Quite a bit of research was need in regards to the dog fighting which features in parts of the book as that was a world I knew little about – some reading and a couple of documentaries put me straight in that regard. I can’t say that it was easy reading, or watching, but I’m not one to turn away – this stuff happens in the real world and if I was going to put it in then I wanted it to be right.

Violence is clearly a way of life for Charlie, and there are a lot of gratuitous scenes in The Devil’s Brew. How did your amp yourself up to write those sustained rampage scenes at the end of the book, and maintain the aggressive tempo?

Violence does seem to follow Charlie, doesn’t it, and no matter how much he rails against it he is awfully good at it when he has to be. That in itself opens up some interesting questions about Charlie and his use of violence, and also just how reliable he really is when telling us his thoughts.

In part being able to unleash violence was what the book was about; The Devil’s Brew inside of us that we can tap into as and when we need it. I suppose I try to channel that when writing. “Straw Dogs” was a big influence on certain scenes in “The Devil’s Brew” and ever since my first watch of that one thing really stuck with me – if you ever drive a thinking man to violence you had better be prepared to be on the receiving end of a man who has thought and considered what he is going to do. In a way I think that sums up a writer and what he should be doing if he is going to try and show violence, especially realistic ultraviolence, on the page.

One of the most difficult parts I find is after the frenetic action to try and show the kind of damage caused. I really try to shy away from people being, say, clubbed unconscious and just having a lump on their head for a couple of days. I’d like to think that I try and show the effects that violence of this kind can have on people and the lasting damage that it causes.

Finally, what is next on your agenda? Can we expect any more Charlie Bars stories in the near-future?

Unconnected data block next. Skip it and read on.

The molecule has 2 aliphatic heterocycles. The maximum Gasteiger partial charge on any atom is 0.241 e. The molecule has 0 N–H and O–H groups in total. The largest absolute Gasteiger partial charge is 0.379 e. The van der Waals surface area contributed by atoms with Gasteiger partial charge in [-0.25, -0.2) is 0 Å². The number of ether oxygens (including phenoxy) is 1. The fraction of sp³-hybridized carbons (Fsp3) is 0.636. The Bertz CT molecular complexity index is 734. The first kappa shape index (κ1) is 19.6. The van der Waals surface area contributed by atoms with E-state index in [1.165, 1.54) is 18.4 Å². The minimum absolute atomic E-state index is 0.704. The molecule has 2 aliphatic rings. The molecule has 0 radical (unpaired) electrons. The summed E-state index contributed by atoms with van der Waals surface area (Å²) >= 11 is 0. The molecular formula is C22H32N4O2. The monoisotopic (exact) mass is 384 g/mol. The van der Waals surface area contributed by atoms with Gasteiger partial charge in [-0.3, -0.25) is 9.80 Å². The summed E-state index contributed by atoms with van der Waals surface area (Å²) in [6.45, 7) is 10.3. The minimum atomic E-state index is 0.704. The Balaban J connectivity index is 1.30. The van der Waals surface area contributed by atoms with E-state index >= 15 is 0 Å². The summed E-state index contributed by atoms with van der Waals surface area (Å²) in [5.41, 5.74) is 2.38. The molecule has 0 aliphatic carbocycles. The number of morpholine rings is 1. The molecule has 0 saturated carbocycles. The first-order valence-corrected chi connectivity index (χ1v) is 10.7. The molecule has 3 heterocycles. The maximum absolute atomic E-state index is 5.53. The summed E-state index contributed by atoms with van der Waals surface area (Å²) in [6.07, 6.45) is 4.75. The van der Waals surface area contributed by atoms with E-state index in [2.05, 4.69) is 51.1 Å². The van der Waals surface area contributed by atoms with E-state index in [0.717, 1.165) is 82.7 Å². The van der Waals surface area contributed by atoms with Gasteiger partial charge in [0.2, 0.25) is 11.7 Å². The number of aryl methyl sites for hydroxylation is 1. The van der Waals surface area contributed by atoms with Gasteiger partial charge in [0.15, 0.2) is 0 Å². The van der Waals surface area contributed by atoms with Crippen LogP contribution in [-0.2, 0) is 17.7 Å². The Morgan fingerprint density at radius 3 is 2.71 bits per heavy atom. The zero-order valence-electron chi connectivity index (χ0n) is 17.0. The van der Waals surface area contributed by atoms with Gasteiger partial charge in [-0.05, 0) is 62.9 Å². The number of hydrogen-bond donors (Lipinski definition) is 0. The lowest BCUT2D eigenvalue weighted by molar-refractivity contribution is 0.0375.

As ever I seem to have a lot on the go at the moment. I’m trying to finish off a couple of longer horror projects as well as quite a few shorts that are in various degrees of completion.

In regards to Charlie I am redrafting a follow up to “The Devil’s Brew” as well as beating a few more short stories into shape so hopefully it won’t be too long before he returns.

 

Book Review: The Devil’s Brew by Benedict J. Jones

THE DEVIL’S BREW

Author: Benedict J. Jones

Publisher: Crime Wave Press

Release Date: November 2016

The Devil’s Brew, Benedict J. Jones’ follow-up to Pennies for Charon, sees ex-con-turned-private investigator Charlie ‘Bars’ Constantinou retreat to the Northumbrian countryside in an effort to put some space between him and London – where so much bad blood has already been spilled. Befitting a man with his chequered past, Charlie finds himself plunged headlong into the affairs of a local family, whose horses are being mutilated by unknown assailants. Little does he realise, the culprits are the Thirlwells, a rural clan to whom savagery is a way of life. With personal redemption on his mind, Charlie wades into the dispute, and ends up embroiled in a vicious game of wits with a deadly set of opponents…

The Devil’s Brew is a well-judged, self-assured follow-up, which simultaneously consolidates Charlie Bars’ credentials and demonstrates that the character can function away from his usual South London stomping ground.  The British private eye novel is a notoriously awkward beast, and while The Devil’s Brew doesn’t follow a typical PI narrative, it drops Charlie into an unpleasantly gripping situation without missing a beat. To Jones’ credit, Charlie Bars already feels like character who can be readily redeployed in leftfield scenarios, not one that will be hamstrung by well-worn genre tropes.

Get Carter, Straw Dogs and The Wicker Man have all been – accurately – cited as influences on The Devil’s Brew, while other, more recent, cinematic touchstones that come to mind include the likes of Dead Man’s Shoes (rustic vengeance) and Eden Lake (feral youth). The violent, extended climax is nerve shreddingly accomplished, and the book left me sweaty-palmed as the central conflict spiralled out of control. Tense, atmospheric and aggressively compelling, The Devil’s Brew is a top-drawer slab of contemporary Brit-crime.

Reviewed by Tom Leins